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Kwik Tips to Sleep Better

How do you master your sleep?

When I ask the Kwik Brain community about sleep, I usually get polarized answers—either people sleep great and wake up refreshed, or they really struggle with falling and staying asleep, and wake exhausted.

What effect does your sleep pattern have on your mental acuity? On your mental performance? Your memory? If you want to know how to get a good night’s sleep so you can rest and recover, then this episode is for you!

We have 3 experts on today’s show to share their top tips for improving your sleep. Don’t forget to check out the full Kwik Brain episodes with our experts via the links!

First up is Dr Michael Breus (@thesleepdoctor), sleep expert, best-selling author of The Sleep Doctor’s Diet Plan, Clinical Psychologist and Fellow of The American Academy of Sleep Medicine.

Then we have Shawn Stevenson, (@ShawnModel) bestselling author, strength coach, health expert and creator of The Model Health Show, featured as the #1 Health podcast on iTunes with millions of listener downloads each year.

Lastly, we’ll hear from Dr Greg Wells (@drgregwells), scientist, broadcaster, professor, author, coach and athlete who has dedicated his career to understanding human performance and how the human body responds to extreme conditions.

"It’s not just work hard and play hard, but rest hard."


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  • Consistent schedule: our circadian rhythms love consistency. Your wake-up time is more important than your going to sleep time!
  • Caffeine: small dosages only and stop by 2pm. Caffeine has a half-life of 6-8 hours
  • Alcohol: be careful. One alcoholic beverage takes one hour to process, stop drinking 3 hours before bed
  • Exercise: there’s nothing more effective than exercise to improve the quality of your sleep, even if it’s just 20 minutes. Do your exercise at least 4 hours before bed
  • Sunlight: Get 15 minutes of sunlight when you wake up to reset your clock, inhibit melatonin production and get more energy



  • Appalachian State University study: the time we exercise can affect our sleep quality. The study split participants into groups doing exercises in the morning, afternoon and evening
  • People who exercised in the morning tended to spend more time in deep sleep, have more efficient sleep cycles, and experienced a 25% greater drop in blood pressure at night
  • You can still take advantage of this benefit by doing even just 4 minutes of exercise in the morning to get a cortisol boost—it should be higher in the morning and drop as the day goes on


  • Melatonin and sleep: more melatonin is located in your gut than in your brain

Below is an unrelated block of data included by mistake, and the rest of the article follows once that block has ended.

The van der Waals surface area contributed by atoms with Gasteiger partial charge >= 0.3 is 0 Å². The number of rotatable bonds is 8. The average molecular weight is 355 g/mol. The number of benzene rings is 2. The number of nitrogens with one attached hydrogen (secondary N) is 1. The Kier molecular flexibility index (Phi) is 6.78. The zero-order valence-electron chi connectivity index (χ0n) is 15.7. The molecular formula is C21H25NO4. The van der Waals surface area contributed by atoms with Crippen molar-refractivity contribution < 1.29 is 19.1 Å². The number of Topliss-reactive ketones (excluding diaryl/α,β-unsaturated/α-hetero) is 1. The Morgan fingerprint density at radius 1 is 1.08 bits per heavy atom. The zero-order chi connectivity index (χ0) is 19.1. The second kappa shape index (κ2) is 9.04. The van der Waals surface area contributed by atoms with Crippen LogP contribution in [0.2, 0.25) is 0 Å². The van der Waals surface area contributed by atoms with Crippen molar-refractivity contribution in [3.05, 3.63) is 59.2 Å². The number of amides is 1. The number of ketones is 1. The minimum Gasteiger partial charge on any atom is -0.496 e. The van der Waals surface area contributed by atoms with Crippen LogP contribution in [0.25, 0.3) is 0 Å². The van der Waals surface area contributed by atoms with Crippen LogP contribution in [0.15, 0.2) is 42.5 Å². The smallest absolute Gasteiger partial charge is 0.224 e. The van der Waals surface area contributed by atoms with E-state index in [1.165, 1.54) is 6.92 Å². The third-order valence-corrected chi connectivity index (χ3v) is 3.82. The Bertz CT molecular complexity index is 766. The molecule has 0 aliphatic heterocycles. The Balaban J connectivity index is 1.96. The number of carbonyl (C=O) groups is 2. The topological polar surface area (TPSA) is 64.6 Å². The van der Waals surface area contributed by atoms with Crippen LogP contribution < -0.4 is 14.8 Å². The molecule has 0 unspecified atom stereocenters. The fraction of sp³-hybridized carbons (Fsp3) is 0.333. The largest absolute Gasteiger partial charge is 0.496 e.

• Vitamin C: important for regenerating tissues and regulating your sleep, individuals who are deficient in Vitamin C were more likely to have interrupted sleep
  • Magnesium: responsible for 325 biochemical processes we’re aware of, many of them involving sleep and recovery. Ensure you have optimal magnesium in your diet


  • Equally effective as some of the best sleep medications
  • It’s free and comes without some of the dangerous side effects
  • Having a meditation practice each day can help your sleep, especially meditating each morning



  • Sleep is when you learn: your brain encodes information from the day in the first 4.5 hours of sleep
  • When you eat healthy foods (organic, minimal sugars, no processed foods) your brain releases the neurotransmitters to improve concentration and focus
  • Exercise (especially walking) activates creativity, assists you to improve problem-solving abilities, focus, and concentration
  • One single bout of exercise improves mental function for 15 hours


  • Four components: eat, sleep, move, think
  • Sleep is the foundation for everything
  • Defend your last hour before sleep: an hour to relax, get away from devices, meditate
  • Meditation: Greg uses the Headspace app, helps to transition into different brain waves: beta down to alpha waves, then into delta waves for sleep
  • Read: Greg reads fiction, doesn’t read anything that’s a learning opportunity
  • Environment—sleep cave with blackout blinds, as any light filtering inactivates the photoreceptors on the body and stops the production of melatonin
  • Set a bedtime alarm, not just a morning alarm, so your body knows when to fall asleep consistently
  • Maintain your regular sleep schedule on weekends too
  • People who say they are too busy to meditate are the people who need to meditate most
  • Avoid screens for an hour before sleep: unless you’re a night owl you’re unlikely to be doing productive work anyway
  • Analogy: athletes used to be focused on doing the most work and whoever didn’t get injured won, but today’s athletes are focused on rest and recovery and as a result are having multiple standout performances throughout their careers, living completely different lives
  • We can adopt this in our everyday lives: if we want to win a marathon we have to work smart not hard


  • “Nutrition is the foundation for human health and performance”
  • Food can be used to treat chronic illnesses, mental illnesses—but the system is set up to feed us awful food so companies can make money
  • Eat real food you recognize as food: avoid anything processed, anything ‘from a box’
  • Invest in making food yourself if possible: Greg uses food prep nights to make mealtimes quick and easy (chopping vegetables, cooking protein, store it all in Tupperware)
  • When you’re tired you don’t make good decisions—if it’s in your house someone will eventually eat it, so make your house a food sanctuary (idea from John Berardi at Precision Nutrition)

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